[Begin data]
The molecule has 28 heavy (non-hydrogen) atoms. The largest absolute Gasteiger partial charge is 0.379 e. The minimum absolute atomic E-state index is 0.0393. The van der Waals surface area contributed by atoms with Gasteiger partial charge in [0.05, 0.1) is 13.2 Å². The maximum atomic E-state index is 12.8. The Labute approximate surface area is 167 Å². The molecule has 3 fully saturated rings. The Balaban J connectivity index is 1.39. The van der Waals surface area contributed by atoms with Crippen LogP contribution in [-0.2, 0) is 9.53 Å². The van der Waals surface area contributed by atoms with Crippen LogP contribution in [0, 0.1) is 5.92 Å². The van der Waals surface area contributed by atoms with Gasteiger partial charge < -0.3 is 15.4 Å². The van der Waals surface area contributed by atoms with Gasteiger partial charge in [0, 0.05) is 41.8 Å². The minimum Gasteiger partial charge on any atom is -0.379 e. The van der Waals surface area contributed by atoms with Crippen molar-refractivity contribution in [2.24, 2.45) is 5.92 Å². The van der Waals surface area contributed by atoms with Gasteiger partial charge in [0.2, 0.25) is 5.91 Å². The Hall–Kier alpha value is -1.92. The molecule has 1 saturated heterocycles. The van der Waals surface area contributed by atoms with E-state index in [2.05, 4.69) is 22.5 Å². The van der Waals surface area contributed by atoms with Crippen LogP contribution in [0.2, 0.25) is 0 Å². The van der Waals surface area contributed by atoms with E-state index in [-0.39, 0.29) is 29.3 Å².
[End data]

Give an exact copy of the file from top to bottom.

The molecule has 28 heavy (non-hydrogen) atoms. The largest absolute Gasteiger partial charge is 0.379 e. The minimum absolute atomic E-state index is 0.0393. The van der Waals surface area contributed by atoms with Gasteiger partial charge in [0.05, 0.1) is 13.2 Å². The maximum atomic E-state index is 12.8. The Labute approximate surface area is 167 Å². The molecule has 3 fully saturated rings. The Balaban J connectivity index is 1.39. The van der Waals surface area contributed by atoms with Crippen LogP contribution in [-0.2, 0) is 9.53 Å². The van der Waals surface area contributed by atoms with Crippen LogP contribution in [0, 0.1) is 5.92 Å². The van der Waals surface area contributed by atoms with Gasteiger partial charge < -0.3 is 15.4 Å². The van der Waals surface area contributed by atoms with Gasteiger partial charge in [0, 0.05) is 41.8 Å². The minimum Gasteiger partial charge on any atom is -0.379 e. The van der Waals surface area contributed by atoms with Crippen molar-refractivity contribution in [2.24, 2.45) is 5.92 Å². The van der Waals surface area contributed by atoms with Gasteiger partial charge in [0.2, 0.25) is 5.91 Å². The Hall–Kier alpha value is -1.92. The molecule has 1 saturated heterocycles. The van der Waals surface area contributed by atoms with E-state index in [2.05, 4.69) is 22.5 Å². The van der Waals surface area contributed by atoms with Crippen LogP contribution in [0.2, 0.25) is 0 Å². The van der Waals surface area contributed by atoms with E-state index in [-0.39, 0.29) is 29.3 Å².